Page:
“The Priests’ Pension Fund was a goal of Partners in Faith. It will be funded in future years as the Partners in Faith pledges are completed, but Partners in Faith doesn’t solve the problem of the Priests’ Pension Fund,” Rinefierd said.
Payments into the diocesan self-insurance program amounted to nearly $3 million in the past fiscal year, primarily because the diocese increased by approximately 25 percent the premiums it charges to parishes, schools and affiliated organizations, Rinefierd said. Outlays from the fund totaled $3.9 million, with $2.1 million for claims such as fire, property damage, personal injuries and workers compensation, Rinefierd noted. The insurance program has experienced deficits for several years, he added.
“Even though premiums were raised and 2004 represented a year of positive investment income, the fund still had a deficit of $1.1 million for the year,” he said.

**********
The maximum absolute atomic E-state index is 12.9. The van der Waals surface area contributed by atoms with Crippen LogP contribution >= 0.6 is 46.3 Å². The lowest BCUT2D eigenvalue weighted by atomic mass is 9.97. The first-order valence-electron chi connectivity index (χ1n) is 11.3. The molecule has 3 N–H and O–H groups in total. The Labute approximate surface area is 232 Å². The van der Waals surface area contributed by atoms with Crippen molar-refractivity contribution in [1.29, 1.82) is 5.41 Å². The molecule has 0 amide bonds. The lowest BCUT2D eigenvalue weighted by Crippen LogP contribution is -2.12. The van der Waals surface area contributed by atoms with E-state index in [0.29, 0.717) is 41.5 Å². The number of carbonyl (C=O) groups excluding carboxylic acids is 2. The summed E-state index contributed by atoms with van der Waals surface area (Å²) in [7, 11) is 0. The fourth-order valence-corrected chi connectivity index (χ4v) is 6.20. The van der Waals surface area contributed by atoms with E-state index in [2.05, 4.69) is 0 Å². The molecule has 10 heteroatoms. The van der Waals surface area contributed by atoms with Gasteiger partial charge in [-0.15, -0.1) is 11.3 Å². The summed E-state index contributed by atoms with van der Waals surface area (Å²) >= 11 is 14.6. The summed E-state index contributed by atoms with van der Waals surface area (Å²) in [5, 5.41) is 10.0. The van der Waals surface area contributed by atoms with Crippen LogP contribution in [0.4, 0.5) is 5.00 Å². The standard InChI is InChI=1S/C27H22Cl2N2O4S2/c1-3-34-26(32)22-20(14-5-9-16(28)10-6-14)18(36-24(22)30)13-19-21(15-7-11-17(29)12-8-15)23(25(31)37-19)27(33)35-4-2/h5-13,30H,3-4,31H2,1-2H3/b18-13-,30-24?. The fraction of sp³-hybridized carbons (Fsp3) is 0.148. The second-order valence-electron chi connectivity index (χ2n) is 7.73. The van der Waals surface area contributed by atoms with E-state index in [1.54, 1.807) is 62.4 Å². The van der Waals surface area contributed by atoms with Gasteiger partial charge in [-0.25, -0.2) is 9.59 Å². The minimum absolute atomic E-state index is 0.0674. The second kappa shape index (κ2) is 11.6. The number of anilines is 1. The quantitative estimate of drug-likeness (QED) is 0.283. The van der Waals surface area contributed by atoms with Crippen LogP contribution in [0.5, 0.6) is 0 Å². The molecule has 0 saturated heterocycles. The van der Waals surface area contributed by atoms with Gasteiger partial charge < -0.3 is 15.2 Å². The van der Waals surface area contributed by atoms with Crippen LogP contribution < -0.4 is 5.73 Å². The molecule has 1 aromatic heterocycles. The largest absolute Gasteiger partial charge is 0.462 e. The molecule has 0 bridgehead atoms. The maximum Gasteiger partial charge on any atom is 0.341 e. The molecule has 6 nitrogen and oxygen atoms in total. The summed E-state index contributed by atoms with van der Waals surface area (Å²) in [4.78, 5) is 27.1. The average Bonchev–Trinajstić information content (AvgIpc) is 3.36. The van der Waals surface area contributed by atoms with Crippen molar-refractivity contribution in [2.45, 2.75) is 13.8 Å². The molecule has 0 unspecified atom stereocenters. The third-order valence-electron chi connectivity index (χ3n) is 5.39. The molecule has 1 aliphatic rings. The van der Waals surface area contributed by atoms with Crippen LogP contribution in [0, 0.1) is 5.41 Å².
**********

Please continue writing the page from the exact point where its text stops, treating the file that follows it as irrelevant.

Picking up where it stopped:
Rinefierd also noted several other highlights of this year’s financial statements:
* Net investment income for this fiscal year totaled $3.6 million, a sharp contrast to the $530,432 loss posted the previous year. This is due to the changing climate of the investment market, Rinefierd said.
* The diocese received $899,227 in grants, marking a 161 percent increase from the $344,535 received in the previous year. A grant in support of Catholic education was the key factor in this increase, Rinefierd said. Partly through receipt of this grant, the diocese was able to spend 9.96 percent more — or a total of $6.4 million — on Catholic education than it did in the previous fiscal year.